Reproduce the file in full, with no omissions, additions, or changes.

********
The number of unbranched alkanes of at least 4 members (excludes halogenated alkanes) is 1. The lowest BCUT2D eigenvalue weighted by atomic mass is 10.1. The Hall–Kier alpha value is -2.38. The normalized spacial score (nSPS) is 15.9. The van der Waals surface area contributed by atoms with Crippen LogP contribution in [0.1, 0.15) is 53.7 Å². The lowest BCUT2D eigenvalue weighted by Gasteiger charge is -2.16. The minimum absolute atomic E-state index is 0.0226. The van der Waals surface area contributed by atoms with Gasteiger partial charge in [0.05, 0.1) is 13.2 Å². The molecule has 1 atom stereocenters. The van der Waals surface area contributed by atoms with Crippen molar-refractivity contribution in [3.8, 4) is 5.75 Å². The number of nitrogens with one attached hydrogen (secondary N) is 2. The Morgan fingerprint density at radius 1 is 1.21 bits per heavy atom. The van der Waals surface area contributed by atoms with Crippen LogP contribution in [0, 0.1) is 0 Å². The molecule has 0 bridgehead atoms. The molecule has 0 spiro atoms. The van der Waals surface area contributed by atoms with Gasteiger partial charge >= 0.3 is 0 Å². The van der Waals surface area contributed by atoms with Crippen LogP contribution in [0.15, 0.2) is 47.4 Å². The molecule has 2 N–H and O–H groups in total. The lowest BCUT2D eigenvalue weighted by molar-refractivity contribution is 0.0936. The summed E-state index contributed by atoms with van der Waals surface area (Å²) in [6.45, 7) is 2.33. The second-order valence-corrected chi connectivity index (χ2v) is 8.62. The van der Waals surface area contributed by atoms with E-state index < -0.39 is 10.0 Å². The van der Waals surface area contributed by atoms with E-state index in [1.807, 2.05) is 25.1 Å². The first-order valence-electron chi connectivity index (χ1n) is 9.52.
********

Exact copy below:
The number of unbranched alkanes of at least 4 members (excludes halogenated alkanes) is 1. The lowest BCUT2D eigenvalue weighted by atomic mass is 10.1. The Hall–Kier alpha value is -2.38. The normalized spacial score (nSPS) is 15.9. The van der Waals surface area contributed by atoms with Crippen LogP contribution in [0.1, 0.15) is 53.7 Å². The lowest BCUT2D eigenvalue weighted by Gasteiger charge is -2.16. The minimum absolute atomic E-state index is 0.0226. The van der Waals surface area contributed by atoms with Gasteiger partial charge in [0.05, 0.1) is 13.2 Å². The molecule has 1 atom stereocenters. The van der Waals surface area contributed by atoms with Crippen molar-refractivity contribution in [3.8, 4) is 5.75 Å². The number of nitrogens with one attached hydrogen (secondary N) is 2. The Morgan fingerprint density at radius 1 is 1.21 bits per heavy atom. The van der Waals surface area contributed by atoms with Crippen LogP contribution in [0, 0.1) is 0 Å². The molecule has 0 bridgehead atoms. The molecule has 0 spiro atoms. The van der Waals surface area contributed by atoms with Gasteiger partial charge >= 0.3 is 0 Å². The van der Waals surface area contributed by atoms with Crippen LogP contribution in [0.15, 0.2) is 47.4 Å². The molecule has 2 N–H and O–H groups in total. The lowest BCUT2D eigenvalue weighted by molar-refractivity contribution is 0.0936. The summed E-state index contributed by atoms with van der Waals surface area (Å²) in [6.45, 7) is 2.33. The second-order valence-corrected chi connectivity index (χ2v) is 8.62. The van der Waals surface area contributed by atoms with E-state index < -0.39 is 10.0 Å². The van der Waals surface area contributed by atoms with E-state index in [1.807, 2.05) is 25.1 Å². The first-order valence-electron chi connectivity index (χ1n) is 9.52.